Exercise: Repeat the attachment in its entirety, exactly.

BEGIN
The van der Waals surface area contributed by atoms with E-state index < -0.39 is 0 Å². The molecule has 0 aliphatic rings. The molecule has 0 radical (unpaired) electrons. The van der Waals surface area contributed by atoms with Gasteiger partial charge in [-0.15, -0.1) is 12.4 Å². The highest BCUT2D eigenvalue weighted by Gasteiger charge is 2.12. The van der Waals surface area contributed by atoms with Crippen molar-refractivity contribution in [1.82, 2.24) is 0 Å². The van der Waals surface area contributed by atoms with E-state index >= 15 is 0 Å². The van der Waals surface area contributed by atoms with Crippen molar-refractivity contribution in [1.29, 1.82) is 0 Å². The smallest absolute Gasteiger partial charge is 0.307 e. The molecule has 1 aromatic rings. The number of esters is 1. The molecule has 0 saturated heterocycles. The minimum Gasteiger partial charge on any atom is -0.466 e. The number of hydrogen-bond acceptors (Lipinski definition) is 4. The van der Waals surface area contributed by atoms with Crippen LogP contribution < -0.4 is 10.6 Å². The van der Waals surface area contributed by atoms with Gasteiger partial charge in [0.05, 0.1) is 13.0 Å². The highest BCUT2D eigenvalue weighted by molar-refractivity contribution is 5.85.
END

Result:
The van der Waals surface area contributed by atoms with E-state index < -0.39 is 0 Å². The molecule has 0 aliphatic rings. The molecule has 0 radical (unpaired) electrons. The van der Waals surface area contributed by atoms with Gasteiger partial charge in [-0.15, -0.1) is 12.4 Å². The highest BCUT2D eigenvalue weighted by Gasteiger charge is 2.12. The van der Waals surface area contributed by atoms with Crippen molar-refractivity contribution in [1.82, 2.24) is 0 Å². The van der Waals surface area contributed by atoms with E-state index >= 15 is 0 Å². The van der Waals surface area contributed by atoms with Crippen molar-refractivity contribution in [1.29, 1.82) is 0 Å². The smallest absolute Gasteiger partial charge is 0.307 e. The molecule has 1 aromatic rings. The number of esters is 1. The molecule has 0 saturated heterocycles. The minimum Gasteiger partial charge on any atom is -0.466 e. The number of hydrogen-bond acceptors (Lipinski definition) is 4. The van der Waals surface area contributed by atoms with Crippen LogP contribution < -0.4 is 10.6 Å². The van der Waals surface area contributed by atoms with Gasteiger partial charge in [0.05, 0.1) is 13.0 Å². The highest BCUT2D eigenvalue weighted by molar-refractivity contribution is 5.85.